The New York Times‘s Matt Gross — the Times‘s Frugal Traveler — has been producing some really, really good travel journalism over the last few years.1 And he’s been doing so using not just well-crafted words accompanied by well-shot images. He’s also been using a blog and sms alerts to connect with his readers. And some of his stories are plotted on Google Maps. There’s even a Frugal Traveler Facebook group (latest count: 1,345 fans).

Matt has traveled around the world in 90 days; he took a road trip across the US; and he re-created the European grand tour. All of his stories are formatted as blog posts, and many of them receive over a hundred comments. In some of the comments, readers give him travel tips on where to go and what to do when he gets to future destinations.

In short, though I’m not a fan of the phrase “Web 2.0,” Matt is a travel writer for the Web 2.0 age.

His stories are not only rich in practical details that are helpful in planning a trip, but his dispatches are often emotionally revealing. For example, during his grand tour last summer, he filed a story called “Tracing Family Roots in Vilnius.” The article describes how he tracked down his Lithuanian ancestors. And the accompanying video (embedded below) is also interesting — but it’s more lighthearted:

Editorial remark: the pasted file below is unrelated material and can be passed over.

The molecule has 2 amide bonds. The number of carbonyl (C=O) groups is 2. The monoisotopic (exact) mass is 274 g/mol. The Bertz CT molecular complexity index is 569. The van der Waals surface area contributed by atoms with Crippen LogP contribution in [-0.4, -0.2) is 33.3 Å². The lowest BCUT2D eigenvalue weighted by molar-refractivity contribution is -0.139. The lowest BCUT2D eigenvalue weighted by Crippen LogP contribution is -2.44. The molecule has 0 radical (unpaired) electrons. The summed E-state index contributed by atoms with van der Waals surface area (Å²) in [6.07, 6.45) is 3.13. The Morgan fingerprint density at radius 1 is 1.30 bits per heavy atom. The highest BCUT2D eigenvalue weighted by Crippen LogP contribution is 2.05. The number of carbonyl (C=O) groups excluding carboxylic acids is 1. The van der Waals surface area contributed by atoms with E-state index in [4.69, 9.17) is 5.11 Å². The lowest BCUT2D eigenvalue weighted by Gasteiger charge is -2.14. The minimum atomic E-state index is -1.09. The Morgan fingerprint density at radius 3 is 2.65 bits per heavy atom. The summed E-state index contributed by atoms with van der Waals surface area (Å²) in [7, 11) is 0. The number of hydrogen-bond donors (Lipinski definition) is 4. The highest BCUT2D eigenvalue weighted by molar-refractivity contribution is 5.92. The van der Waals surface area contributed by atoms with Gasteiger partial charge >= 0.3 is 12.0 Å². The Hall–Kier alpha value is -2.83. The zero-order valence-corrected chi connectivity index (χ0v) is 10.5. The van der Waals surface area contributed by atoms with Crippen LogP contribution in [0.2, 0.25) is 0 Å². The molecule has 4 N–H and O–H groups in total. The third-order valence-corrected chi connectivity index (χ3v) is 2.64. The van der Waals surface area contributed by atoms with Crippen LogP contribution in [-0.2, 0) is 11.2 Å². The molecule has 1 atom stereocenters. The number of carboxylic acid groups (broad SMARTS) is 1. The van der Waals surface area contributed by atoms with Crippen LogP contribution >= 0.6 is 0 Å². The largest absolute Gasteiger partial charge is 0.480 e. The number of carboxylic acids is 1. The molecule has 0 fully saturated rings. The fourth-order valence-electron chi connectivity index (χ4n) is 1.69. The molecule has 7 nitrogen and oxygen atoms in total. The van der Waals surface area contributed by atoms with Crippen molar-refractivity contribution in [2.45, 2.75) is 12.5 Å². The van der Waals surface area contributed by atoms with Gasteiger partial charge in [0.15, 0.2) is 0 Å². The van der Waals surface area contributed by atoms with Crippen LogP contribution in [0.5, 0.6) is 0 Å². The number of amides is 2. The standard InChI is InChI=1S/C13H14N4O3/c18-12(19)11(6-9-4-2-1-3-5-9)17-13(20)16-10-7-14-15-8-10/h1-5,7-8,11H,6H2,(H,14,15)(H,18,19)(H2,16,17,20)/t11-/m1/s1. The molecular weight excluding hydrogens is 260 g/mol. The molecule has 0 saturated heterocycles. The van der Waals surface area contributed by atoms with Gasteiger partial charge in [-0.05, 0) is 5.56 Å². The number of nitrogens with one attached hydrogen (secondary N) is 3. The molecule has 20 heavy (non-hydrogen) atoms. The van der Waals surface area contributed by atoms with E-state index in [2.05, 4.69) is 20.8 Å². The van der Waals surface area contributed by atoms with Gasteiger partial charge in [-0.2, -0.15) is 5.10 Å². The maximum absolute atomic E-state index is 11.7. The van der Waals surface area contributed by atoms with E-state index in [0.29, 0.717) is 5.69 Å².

The written article, blog post, and images were one story. The video was another.

I also like “Spying on Bucharest’s Cool Underground,” which ran with this video (embedded below):

In the end, I think that traditional newspaper and magazine travel journalism will continue to thrive, as will travel TV shows. These meet a need. But it’s interesting to see how Matt’s work has blended traditional and multimedia elements to create something different entirely.

For more reading, I suggest: